Active Voice: Reducing Workplace Sitting — Potential for Health Benefits
By Genevieve N. Healy, Ph.D., David W. Dunstan Ph.D., and Nyssa Hadgraft, M.P.H.
Genevieve Healy, Ph.D., is principal research fellow at the University of Queensland in Brisbane, QLD, Australia. Her research on the benefits of reducing prolonged sitting time has informed both policy and practice. She has been a member of ACSM since 2007.
David Dunstan, Ph.D., is the physical activity laboratory head at the Baker Heart and Diabetes Institute in Melbourne, Australia. His research focuses on understanding the role of reducing prolonged sitting for the prevention and management of chronic diseases. He has been a member of ACSM since 2001.
Nyssa Hadgraft, M.P.H., is a postdoctoral research fellow in public health at Swinburne University of Technology in Melbourne, Australia. Her research focuses on understanding the factors influencing sedentary behavior in the workplace, including barriers and facilitators to change, with the aim of providing practical recommendations for industry and policymakers.
This commentary presents Dr. Healy’s, Dr. Dunstan’s and Ms. Hadgraft’s views on the topic of research work that they and their colleagues completed together. The scientific article related to this commentary was published in the October 2017 issue of Medicine & Science in Sports & Exercise® (MSSE).
The hazards of too much sitting are garnering considerable attention from the scientific community, industry and within the popular media. Guidelines for both the general population and some clinical conditions now include recommendations that adults should reduce, and regularly break up, their sitting time. For example, the 2016 Position Statement from the American Diabetes Association states that:
“All adults, and particularly those with type 2 diabetes, should decrease the amount of time spent in daily sedentary behavior. Prolonged sitting should be interrupted with bouts of light activity every 30 min for blood glucose benefits, at least in adults with type 2 diabetes.”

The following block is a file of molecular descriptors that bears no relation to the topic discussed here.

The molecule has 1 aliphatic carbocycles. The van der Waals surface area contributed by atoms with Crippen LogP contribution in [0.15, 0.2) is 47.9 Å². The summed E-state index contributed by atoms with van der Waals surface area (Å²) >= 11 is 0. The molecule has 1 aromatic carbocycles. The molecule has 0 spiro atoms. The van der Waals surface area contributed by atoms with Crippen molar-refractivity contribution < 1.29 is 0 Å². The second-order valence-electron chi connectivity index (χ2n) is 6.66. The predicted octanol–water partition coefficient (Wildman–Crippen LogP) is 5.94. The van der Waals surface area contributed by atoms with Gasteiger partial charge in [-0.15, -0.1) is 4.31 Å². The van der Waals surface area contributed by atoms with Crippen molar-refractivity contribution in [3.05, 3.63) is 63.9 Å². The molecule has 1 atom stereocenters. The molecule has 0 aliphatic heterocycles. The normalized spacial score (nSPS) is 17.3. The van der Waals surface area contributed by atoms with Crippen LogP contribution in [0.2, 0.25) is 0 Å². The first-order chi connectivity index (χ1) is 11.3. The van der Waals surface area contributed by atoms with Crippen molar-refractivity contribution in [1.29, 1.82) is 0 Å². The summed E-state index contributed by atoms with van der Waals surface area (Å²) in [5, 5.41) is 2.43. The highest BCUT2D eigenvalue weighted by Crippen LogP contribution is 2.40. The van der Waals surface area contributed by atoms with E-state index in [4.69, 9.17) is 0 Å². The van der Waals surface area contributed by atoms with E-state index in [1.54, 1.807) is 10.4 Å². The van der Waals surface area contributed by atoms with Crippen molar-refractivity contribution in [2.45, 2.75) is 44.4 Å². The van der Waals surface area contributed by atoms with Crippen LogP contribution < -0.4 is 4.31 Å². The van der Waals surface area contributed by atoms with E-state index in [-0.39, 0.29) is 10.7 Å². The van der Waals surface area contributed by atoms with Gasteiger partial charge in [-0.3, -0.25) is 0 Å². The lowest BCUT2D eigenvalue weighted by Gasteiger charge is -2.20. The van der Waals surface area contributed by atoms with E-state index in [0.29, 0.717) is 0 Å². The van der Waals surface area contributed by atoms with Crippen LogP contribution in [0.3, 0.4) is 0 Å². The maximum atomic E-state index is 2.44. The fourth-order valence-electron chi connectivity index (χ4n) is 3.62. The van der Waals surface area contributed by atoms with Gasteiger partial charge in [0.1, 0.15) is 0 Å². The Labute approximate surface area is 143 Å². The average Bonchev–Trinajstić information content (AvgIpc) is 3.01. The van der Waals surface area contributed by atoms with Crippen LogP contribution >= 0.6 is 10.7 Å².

The desk-based workplace has become a key setting for addressing too much sitting. Desk-based workers sit an average of 75 percent of their workday, making workplace sitting the greatest contributor to overall sitting time for this occupational group. Several workplace intervention trials have demonstrated that reductions in sitting time are feasible and can be acceptable to employers and employees. Sit-stand workstations, which provide workers with the opportunity to alternate between sitting and standing postures throughout the day, are becoming increasingly common in many workplaces and home offices. Critically, however, sit-stand workstations appear to be more effective at reducing sitting time when combined with strategies that target the multiple influences on workplace activity — organizational, social and individual factors — in addition to the physical workspace.
Although we know that significant reductions in workplace sitting are achievable, little evidence is available about the potential benefits to workers’ health. Our article, which appeared in the October 2017 issue of MSSE, addresses this question. We reported a significant and beneficial intervention effect for fasting glucose and a clustered metabolic risk score (generated from multiple risk biomarkers) at 12 months following a workplace-delivered intervention to reduce sitting time (Stand Up Victoria). During the intervention, sitting was predominantly replaced with standing. This beneficial effect for fasting glucose was mainly due to deterioration in the control group over the 12-month study. Given available epidemiological evidence on the rapidly escalating rates of type 2 diabetes in modern society, not getting worse is still likely to be a clinically relevant outcome. Notably, our study was conducted in a general working population, not one specifically at risk. As such, reducing workplace sitting time may provide a novel preventive strategy to stem the rise in type 2 diabetes among middle-aged workers. With short-term laboratory studies showing that the benefits of sitting less are likely to be greater for clinical “at-risk” populations (e.g., type 2 diabetes, overweight/obese), these types of interventions may be beneficial for both the prevention and management of chronic disease.
Our findings demonstrated potential benefits for some risk markers at 12 months, but longer-term, wider-scale investigations are needed. The recently developed BeUpstanding program – a scaled-up version of Stand Up Victoria — will provide the opportunity to address some of the limitations of short- to medium-term research studies. BeUpstanding provides workplace champions with the tools to deliver and evaluate a “workplace sitting reduction intervention” within their own workplace. Through this program there is a great opportunity to build partnerships with industry and leverage off existing data (e.g., employee wellness checks, internal productivity measures). This next stage of research will enable us to better understand the long-term impact on risk markers and health outcomes of sitting less in the workplace.